[Show abstract][Hide abstract] ABSTRACT: The incidence of non-Hodgkin's lymphoma (NHL), the fifth most common malignancy in the United States, has increased over 70% in the last 30 years. Fifty percent to 75% of patients with low-grade or follicular NHL respond to rituximab therapy. However, responses are generally of limited duration, and complete responses are rare. Preclinical work suggests that human recombinant interleukin-2 (rIL-2; aldesleukin, Proleukin) enhances rituximab efficacy. Antibody-dependent cellular cytotoxicity (ADCC) is an important mechanism of action of rituximab. rIL-2 induces expansion and activation of Fc receptor (FcR)-bearing cells, thereby enhancing ADCC. Therefore, a large, multicenter phase 2 trial to assess the effects of rIL-2 on rituximab therapy in patients with rituxumab-refractory low-grade NHL was conducted.
The combination of rituximab and rIL-2 was studied in 57 patients with rituximab-refractory low-grade NHL (i.e., patients must have received a single-agent course of rituximab and showed no tumor response, or had a response lasting <6 months). I.V. rituximab was given at 375 mg/m(2) (weeks 1-4). S.C. rIL-2 was given thrice a week at 14 MIU (weeks 2-5) and at 10 MIU (weeks 6-9).
Rituximab plus rIL-2 combination therapy was safe and generally well tolerated, but responses were low. Fifty-seven patients were enrolled with 54 evaluable for response; however, only five responses (one complete and four partial) were observed. Correlative data indicate that rIL-2 expanded FcR-bearing cells and enhanced ADCC. However, other factors, such as FcgammaR polymorphisms in patients refractory to single-agent rituxumab and heterogeneous tumor biology, may have influenced the lack of clinical efficacy seen with this combination therapy.
rIL-2 expands FcR-bearing cellular subsets in vivo and enhances in vitro ADCC of rituxumab. However, these findings do not directly translate into meaningful clinical benefit for patients with rituxumab-refractory NHL.
No preview · Article · Jan 2007 · Clinical Cancer Research
[Show abstract][Hide abstract] ABSTRACT: Expansion and activation of natural killer (NK) cells with interleukin-2 (IL-2) may enhance antibody-dependent cellular cytotoxicity (ADCC), an important mechanism of rituximab activity. Two parallel Phase I studies evaluated combination therapy with rituximab and IL-2 in relapsed or refractory B-cell non-Hodgkin's lymphoma (NHL).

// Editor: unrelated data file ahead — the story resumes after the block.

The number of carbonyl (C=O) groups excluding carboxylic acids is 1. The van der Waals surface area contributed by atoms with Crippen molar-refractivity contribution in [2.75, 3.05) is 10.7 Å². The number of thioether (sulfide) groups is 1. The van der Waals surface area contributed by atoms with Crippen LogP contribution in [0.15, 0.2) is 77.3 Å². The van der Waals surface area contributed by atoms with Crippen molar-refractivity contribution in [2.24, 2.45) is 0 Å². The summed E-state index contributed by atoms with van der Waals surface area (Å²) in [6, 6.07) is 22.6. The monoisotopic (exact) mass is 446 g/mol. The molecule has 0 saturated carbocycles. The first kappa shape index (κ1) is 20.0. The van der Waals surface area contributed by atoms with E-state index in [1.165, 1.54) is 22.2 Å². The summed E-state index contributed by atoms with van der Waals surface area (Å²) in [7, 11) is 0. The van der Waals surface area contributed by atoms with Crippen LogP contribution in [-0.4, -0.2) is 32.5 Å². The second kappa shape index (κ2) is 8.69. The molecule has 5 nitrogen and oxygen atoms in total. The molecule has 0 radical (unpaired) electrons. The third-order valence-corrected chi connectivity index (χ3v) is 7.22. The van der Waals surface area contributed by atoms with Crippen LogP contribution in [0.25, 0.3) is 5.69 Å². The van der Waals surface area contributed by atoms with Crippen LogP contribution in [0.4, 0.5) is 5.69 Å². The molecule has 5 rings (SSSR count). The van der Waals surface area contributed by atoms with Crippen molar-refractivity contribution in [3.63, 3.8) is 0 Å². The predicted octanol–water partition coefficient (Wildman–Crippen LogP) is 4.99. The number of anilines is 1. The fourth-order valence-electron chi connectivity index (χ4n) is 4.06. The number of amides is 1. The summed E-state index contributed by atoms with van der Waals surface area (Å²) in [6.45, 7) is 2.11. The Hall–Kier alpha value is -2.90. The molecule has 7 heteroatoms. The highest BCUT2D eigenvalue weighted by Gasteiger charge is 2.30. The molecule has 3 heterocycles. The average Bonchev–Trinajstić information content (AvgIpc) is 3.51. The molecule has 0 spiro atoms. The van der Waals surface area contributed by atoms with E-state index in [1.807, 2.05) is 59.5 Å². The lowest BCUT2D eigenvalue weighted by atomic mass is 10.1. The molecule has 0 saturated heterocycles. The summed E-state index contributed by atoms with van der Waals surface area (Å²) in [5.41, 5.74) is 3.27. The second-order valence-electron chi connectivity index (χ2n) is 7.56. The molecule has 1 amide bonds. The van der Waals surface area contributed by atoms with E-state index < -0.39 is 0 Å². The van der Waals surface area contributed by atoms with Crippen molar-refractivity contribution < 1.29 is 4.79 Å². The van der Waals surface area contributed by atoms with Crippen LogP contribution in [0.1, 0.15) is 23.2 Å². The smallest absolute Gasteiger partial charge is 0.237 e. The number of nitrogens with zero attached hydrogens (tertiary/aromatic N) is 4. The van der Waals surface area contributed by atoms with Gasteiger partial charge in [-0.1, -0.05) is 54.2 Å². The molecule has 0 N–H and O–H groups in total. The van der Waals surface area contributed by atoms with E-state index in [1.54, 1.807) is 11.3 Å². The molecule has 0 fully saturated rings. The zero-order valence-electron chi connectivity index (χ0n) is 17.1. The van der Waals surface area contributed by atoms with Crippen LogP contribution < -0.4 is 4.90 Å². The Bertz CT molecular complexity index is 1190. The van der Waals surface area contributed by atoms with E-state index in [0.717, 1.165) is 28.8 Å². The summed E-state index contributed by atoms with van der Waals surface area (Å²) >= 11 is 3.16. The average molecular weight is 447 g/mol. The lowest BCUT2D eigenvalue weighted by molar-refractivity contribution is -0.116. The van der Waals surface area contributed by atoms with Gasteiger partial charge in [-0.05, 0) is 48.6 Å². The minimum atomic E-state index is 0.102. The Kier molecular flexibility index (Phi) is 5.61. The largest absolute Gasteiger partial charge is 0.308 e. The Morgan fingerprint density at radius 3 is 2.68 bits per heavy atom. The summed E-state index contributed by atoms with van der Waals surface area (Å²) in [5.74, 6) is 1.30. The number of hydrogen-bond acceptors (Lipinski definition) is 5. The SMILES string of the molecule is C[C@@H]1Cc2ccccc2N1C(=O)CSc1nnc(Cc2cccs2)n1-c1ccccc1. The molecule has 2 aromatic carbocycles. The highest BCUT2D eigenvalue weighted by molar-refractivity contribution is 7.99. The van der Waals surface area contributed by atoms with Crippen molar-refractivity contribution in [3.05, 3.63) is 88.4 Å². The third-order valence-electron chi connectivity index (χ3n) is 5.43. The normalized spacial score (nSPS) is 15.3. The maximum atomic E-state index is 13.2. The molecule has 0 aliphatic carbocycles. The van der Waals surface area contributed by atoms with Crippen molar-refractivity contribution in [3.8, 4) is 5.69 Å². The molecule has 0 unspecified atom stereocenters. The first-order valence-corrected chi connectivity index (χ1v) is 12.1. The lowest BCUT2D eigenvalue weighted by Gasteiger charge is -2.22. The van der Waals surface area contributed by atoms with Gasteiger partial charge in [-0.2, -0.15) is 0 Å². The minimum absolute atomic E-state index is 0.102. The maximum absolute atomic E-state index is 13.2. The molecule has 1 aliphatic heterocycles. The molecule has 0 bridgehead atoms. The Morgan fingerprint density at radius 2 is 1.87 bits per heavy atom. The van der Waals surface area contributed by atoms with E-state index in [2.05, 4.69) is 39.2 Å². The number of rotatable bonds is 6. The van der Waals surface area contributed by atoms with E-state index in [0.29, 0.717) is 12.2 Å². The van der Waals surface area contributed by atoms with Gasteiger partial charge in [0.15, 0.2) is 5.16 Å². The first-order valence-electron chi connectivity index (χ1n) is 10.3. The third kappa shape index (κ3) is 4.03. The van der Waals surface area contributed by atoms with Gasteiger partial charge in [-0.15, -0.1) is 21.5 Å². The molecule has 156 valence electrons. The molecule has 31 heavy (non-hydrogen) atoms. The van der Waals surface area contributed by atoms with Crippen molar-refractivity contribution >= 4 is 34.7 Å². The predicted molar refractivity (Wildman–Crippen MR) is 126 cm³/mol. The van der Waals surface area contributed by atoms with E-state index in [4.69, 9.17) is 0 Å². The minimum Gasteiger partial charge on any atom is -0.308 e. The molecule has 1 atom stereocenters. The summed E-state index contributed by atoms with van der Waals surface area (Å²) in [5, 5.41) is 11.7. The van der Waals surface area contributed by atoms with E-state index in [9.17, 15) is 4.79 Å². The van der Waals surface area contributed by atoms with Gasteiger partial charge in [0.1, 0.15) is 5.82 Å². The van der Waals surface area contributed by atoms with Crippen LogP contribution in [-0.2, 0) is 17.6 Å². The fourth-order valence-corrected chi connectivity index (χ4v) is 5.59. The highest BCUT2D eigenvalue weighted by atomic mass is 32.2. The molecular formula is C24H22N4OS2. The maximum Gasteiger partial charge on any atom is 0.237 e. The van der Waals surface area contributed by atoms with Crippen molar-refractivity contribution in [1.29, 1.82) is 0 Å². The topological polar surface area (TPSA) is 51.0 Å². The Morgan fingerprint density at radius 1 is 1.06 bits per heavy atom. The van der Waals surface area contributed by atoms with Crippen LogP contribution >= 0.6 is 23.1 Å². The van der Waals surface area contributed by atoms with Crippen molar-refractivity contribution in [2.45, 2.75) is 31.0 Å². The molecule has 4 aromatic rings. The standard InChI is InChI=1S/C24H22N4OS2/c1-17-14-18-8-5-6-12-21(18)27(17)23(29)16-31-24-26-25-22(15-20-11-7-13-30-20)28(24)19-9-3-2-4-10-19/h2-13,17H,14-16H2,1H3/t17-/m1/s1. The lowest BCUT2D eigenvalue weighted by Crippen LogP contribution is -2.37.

Thirty-four patients with advanced NHL received rituximab (375 mg/m(2) i.v. weekly, weeks 1-4) and escalating doses of s.c. IL-2 [2-7.5 MIU daily (n = 19) or 4.5-14 million international units three times weekly (n = 15), weeks 2-5]. Safety, tolerability, clinical responses, NK cell counts, and ADCC activity were evaluated.
Maximally tolerated doses (MTD) of IL-2 were 6 MIU daily and 14 million international units thrice weekly. The most common adverse events were fever, chills, and injection site reactions. Dose-limiting toxicities were fatigue and reversible liver enzyme test elevations. Of the 9 patients enrolled at the daily schedule MTD, 5 showed clinical response. On the thrice-weekly schedule at the MTD, 4 of 5 patients responded. Responders showed median time to progression of 14.9 and 16.1 months, respectively, for the two studies. For the same total weekly dose, thrice-weekly IL-2 administration induced greater increases in NK cell counts than daily dosing, and NK cells correlated with clinical response on the thrice-weekly regimen. ADCC activity was increased and maintained after IL-2 therapy in responding and stable disease patients.
Addition of IL-2 to rituximab therapy is safe and, using thrice-weekly IL-2 dosing, results in NK cell expansion that correlates with response. This combination treatment regimen merits additional evaluation in a randomized clinical trial.
No preview · Article · May 2004 · Clinical Cancer Research